So although on the small side, whiting make excellent table fare, minus the bones and are normally present in such large numbers that catching enough for dinner is usually guaranteed.
Whiting aren’t picky eaters and will eat just about everything from small pea to grape sized chunks of cut bait such as minnows, mullet, or pogies. They will also eagerly eat little bits of crab, squid, clam, shrimp as well as artificially scented Gulp type baits. Use a small wire Aberdeen style hook (or any small hooks you have on hand) along with a 1-6 ounce pyramid sinker. Fish on the bottom using a fish finder rig, double hook rig, or just about any type of surf rig. Whiting aren’t shy and you normally wont any trouble detecting their bite.
Red drum, sheephead, bluefish, spot croaker, weakfish, spotted sea trout and pompano are also caught in the surf. Red drum, sheepshead, bluefish, spot, and croaker can all be caught on the same baits and same methods used to target whiting. Although the red drum and sheepshead will sometimes prefer live or freshly dead shrimp, surf clams, fiddler crabs, or pieces of blue crabs.
Larger drum referred to as “bulls or bull reds” will start to show up along the inlets, jetty’s and beaches towards the end of summer or early fall and will normally stick around until the end of October to mid November before they head out into deeper water for the winter. The bull reds can range over 40 inches and 30lbs +, so larger hooks and heavier line is required. We use 20-25lb mono, with 5/0-6/0 circle hooks tied onto a 20-30 inch, 20lb flourocarbon leader attached to a fish finder rig on the bottom. They will take whole fresh or live finger mullet (4-6”) as well as just about any other small bait fish, crab, clams or shrimp. The finger mullet work well and stay on the hook.
The pompano are here during the summer months when the water is in the 80-90s. But you probably wont catch these while bottom fishing for whiting, reds, or bluefish. These are normally caught on small spinners, or other compact shallow running lures fished on lighter tackle. Pompano like to hunt right along the beach just behind the first wave while looking for small bait fish. So trying wading out a little bit and casting vertically down the beach rather than out away from the beach. This will keep your lure in the zone longer and increase your odds of hooking into a pompano. Pompano normally average ½-2 lb although they can get quite large with some specimens weighing in at over 10lbs. Pompano are another excellent table fish when you can catch them.
The bluefish start showing up in large numbers on the beaches in droves around the middle of august. They be consistently caught on the bottom using cut bait or artificial lures such as castmasters, spoons, or bucktails. The bluefish can be caught in the surf up until mid October to late November depending on water temps. They are extremely aggressive and during late summer and fall can normally be seen almost every morning and even throughout the day breaking the surface while chasing smaller fish. Cast to these feeding fishing using spoons, castmasters, rattle traps, or just about anything that moves. Bluefish normally aren’t picky either and when present can sometimes be considered a nuisance. They will aggressively attack just about any type of cut or fresh bait fished on the bottom and can easily bite through even the heaviest monofilament or even braided lines. So when the bluefish are on the feed use long shank j style hooks to prevent bite offs. And when larger bluefish are present, steel leader is frequently required. Bluefish are strong fish and can run over 15 lbs and 30”, so use a heavier long shank j style hook to prevent larger fish from straightening out your hooks. Even the smaller fish aren’t particularly hook shy and will have no reservations grabbing a large hook full of fresh bait.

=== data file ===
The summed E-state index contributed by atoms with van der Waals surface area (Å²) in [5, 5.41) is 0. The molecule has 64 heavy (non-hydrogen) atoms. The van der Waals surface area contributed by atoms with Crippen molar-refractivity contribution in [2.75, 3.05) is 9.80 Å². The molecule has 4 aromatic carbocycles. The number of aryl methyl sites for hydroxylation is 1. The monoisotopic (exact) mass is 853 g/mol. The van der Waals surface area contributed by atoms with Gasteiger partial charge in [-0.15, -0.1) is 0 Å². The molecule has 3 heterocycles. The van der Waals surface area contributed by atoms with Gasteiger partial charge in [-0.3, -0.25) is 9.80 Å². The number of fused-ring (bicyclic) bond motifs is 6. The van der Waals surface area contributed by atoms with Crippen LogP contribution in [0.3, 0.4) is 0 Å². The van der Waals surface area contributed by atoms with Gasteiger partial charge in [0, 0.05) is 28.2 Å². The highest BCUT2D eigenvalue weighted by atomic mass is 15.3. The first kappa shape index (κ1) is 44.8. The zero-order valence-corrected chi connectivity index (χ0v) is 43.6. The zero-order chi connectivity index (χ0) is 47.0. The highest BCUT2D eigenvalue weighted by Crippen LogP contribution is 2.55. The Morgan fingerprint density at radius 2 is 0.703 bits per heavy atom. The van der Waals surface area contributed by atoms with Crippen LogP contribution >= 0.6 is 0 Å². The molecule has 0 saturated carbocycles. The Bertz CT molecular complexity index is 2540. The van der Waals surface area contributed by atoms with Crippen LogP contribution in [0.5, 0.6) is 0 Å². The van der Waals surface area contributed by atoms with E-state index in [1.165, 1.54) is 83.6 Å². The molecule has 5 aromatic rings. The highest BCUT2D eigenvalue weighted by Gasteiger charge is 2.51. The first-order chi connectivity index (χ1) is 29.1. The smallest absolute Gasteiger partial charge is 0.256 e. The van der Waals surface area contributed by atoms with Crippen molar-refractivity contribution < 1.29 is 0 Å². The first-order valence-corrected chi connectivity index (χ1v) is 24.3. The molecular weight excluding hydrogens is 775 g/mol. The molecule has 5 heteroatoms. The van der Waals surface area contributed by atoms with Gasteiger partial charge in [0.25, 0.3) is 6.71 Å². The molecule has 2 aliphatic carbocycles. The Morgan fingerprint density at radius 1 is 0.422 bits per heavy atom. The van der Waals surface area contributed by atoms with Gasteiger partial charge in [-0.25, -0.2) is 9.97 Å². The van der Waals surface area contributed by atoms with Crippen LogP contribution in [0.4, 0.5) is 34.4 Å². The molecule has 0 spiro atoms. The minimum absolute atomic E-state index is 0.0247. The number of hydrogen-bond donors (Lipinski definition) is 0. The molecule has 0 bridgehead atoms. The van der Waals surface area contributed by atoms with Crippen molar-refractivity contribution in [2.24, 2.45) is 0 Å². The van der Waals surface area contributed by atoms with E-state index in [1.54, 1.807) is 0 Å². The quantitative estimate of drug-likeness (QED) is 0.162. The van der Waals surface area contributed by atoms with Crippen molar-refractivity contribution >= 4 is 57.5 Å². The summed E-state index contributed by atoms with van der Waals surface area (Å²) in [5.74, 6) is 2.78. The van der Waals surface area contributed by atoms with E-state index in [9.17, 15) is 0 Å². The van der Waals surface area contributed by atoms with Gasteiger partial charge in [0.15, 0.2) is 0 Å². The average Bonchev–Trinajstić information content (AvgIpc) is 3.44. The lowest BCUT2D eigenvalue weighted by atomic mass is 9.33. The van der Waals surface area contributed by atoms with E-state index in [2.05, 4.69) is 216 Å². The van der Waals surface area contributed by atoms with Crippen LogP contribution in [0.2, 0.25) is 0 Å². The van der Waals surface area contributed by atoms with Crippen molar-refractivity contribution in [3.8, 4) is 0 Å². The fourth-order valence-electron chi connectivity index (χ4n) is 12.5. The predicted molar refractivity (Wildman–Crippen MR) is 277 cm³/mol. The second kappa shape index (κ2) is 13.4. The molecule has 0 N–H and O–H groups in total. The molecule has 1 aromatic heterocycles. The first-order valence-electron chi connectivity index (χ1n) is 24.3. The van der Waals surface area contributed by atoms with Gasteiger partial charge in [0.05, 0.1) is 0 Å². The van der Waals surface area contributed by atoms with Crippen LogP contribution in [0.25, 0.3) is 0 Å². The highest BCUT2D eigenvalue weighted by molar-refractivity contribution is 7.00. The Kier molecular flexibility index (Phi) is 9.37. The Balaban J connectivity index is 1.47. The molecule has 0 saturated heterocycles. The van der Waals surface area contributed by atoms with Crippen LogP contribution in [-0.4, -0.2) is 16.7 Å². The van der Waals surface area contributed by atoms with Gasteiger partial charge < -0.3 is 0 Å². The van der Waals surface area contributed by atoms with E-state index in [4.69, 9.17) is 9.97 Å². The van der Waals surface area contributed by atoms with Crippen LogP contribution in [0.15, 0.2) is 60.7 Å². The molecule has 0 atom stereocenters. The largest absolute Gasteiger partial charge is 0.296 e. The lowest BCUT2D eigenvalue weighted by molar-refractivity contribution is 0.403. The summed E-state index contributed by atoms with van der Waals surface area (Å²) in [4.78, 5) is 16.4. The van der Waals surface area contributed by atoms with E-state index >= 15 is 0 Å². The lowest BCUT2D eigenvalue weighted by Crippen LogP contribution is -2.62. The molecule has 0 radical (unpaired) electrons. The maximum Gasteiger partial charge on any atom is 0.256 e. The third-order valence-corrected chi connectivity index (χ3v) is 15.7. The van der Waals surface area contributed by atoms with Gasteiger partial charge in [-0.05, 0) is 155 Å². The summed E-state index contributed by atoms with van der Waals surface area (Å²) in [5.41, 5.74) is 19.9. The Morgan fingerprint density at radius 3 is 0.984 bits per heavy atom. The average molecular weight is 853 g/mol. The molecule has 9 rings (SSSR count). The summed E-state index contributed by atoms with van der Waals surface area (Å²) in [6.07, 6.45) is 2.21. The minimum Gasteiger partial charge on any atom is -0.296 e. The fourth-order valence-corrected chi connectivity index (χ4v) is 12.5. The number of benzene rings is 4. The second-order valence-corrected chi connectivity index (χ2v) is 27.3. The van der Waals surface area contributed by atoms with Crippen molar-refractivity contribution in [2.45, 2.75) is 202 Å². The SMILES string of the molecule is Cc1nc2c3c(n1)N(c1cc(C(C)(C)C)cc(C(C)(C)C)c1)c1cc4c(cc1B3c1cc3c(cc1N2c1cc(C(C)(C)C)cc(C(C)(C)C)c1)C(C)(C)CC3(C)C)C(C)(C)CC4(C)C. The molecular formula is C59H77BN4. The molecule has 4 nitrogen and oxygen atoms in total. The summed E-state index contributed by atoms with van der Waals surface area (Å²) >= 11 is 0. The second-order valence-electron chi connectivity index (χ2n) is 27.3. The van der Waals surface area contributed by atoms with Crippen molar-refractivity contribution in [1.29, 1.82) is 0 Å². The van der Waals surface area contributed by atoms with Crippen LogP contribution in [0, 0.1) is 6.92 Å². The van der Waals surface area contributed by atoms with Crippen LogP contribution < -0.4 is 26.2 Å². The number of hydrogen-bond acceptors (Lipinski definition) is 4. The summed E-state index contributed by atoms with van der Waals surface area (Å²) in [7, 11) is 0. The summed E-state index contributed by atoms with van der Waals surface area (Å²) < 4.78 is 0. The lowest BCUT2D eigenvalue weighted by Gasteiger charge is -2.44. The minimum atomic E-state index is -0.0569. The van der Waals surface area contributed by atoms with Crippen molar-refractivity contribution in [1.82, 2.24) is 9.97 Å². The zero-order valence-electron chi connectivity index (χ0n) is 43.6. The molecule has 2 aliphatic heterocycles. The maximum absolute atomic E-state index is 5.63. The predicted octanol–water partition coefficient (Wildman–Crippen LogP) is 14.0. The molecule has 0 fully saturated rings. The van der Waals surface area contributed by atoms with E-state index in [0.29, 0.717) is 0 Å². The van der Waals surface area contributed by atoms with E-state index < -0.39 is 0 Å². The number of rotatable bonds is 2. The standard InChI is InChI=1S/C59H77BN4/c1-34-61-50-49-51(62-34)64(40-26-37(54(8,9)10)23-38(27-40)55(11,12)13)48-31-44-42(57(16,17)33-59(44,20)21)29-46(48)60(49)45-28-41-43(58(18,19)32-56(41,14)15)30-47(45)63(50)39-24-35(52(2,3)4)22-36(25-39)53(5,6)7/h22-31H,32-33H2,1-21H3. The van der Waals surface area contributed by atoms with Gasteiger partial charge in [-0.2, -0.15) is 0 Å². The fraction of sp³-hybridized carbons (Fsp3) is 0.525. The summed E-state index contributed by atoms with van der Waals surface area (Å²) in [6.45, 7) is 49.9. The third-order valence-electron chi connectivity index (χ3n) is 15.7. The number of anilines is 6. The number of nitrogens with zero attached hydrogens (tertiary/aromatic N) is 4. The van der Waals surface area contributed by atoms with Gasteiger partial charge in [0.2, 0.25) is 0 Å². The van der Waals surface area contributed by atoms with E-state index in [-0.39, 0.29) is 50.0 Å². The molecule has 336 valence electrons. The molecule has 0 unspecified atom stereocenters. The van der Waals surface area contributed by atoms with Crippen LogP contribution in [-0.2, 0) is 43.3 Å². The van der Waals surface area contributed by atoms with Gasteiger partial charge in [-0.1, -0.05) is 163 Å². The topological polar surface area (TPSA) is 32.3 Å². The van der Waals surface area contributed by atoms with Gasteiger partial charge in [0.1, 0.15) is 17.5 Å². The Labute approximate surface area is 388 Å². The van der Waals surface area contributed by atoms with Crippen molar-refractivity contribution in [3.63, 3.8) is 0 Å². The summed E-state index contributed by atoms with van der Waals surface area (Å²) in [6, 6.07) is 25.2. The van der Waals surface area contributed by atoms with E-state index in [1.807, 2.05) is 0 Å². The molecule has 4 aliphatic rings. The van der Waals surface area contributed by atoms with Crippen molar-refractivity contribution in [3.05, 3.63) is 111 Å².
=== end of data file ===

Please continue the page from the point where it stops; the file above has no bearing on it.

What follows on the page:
Surf fishing for sharks! Although shark fishing can be an exciting past time, it is illegal to intentionally target sharks while fishing anywhere in Horry county. If shark fishing is your thing then any of the beaches north or south of Horry county will most likely produce sharks. Sharks can be found along the entire Atlantic coastline and South Carolina beaches are no exception. The coastal area known as the Grand Strand is actually a bay and is one of the largest shark nurseries on the planet.
Many varieties of sharks can be encountered along the South Carolina coastline. The most common are tiger sharks, lemon sharks, sandbar sharks, bull sharks and bonnet head and other types of hammerheads. Even great white sharks pass by the area with one that was being tracked passing within 1 mile of the Myrtle Beach beaches. And the world record tiger shark was caught just up in Cherry Grove. It weighed as much as a car tipping the scales at 1780lbs. Many large sharks have been caught in the area since then.
All too frequently during the warmer summer months sharks can ruin an otherwise pleasant day of fishing by biting off expensive rigs or chasing all of the game fish away. When sharks become a nuisance either pack up and move to a different part of the beach, or switch to artificials like spinners, jigs, spoons, or plugs that have no scent.
The fishing season in Myrtle Beach is said to run for 365 days a year. So when the surf fishing starts to slow down during the colder winter months, expand your adventures and try fishing the back bays for spotted trout, and the shallower backwaters for mid winter reds. Flounder have perhaps the highest tolerance for cold water and can normally be caught even in the dead of winter in the bays, or near inlets. Fish on the bottom with live minnows, or cut squid on a Carolina rig bounced slowly across the bottom.